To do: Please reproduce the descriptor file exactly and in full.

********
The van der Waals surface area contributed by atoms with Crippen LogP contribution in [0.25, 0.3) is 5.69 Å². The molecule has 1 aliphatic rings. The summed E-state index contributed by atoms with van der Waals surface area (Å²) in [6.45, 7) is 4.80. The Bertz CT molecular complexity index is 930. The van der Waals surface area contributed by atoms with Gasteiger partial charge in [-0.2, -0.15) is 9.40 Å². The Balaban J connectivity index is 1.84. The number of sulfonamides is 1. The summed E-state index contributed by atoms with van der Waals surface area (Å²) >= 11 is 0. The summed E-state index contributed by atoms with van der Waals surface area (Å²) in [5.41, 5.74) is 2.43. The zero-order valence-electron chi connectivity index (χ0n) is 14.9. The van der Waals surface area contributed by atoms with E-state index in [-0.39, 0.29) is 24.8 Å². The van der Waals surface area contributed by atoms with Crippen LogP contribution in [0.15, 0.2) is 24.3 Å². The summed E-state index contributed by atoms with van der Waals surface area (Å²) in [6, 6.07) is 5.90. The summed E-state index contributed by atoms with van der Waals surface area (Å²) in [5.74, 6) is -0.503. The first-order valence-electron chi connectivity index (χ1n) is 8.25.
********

The van der Waals surface area contributed by atoms with Crippen LogP contribution in [0.25, 0.3) is 5.69 Å². The molecule has 1 aliphatic rings. The summed E-state index contributed by atoms with van der Waals surface area (Å²) in [6.45, 7) is 4.80. The Bertz CT molecular complexity index is 930. The van der Waals surface area contributed by atoms with Gasteiger partial charge in [-0.2, -0.15) is 9.40 Å². The Balaban J connectivity index is 1.84. The number of sulfonamides is 1. The summed E-state index contributed by atoms with van der Waals surface area (Å²) >= 11 is 0. The summed E-state index contributed by atoms with van der Waals surface area (Å²) in [5.41, 5.74) is 2.43. The zero-order valence-electron chi connectivity index (χ0n) is 14.9. The van der Waals surface area contributed by atoms with E-state index in [-0.39, 0.29) is 24.8 Å². The van der Waals surface area contributed by atoms with Crippen LogP contribution in [0.15, 0.2) is 24.3 Å². The summed E-state index contributed by atoms with van der Waals surface area (Å²) in [6, 6.07) is 5.90. The summed E-state index contributed by atoms with van der Waals surface area (Å²) in [5.74, 6) is -0.503. The first-order valence-electron chi connectivity index (χ1n) is 8.25.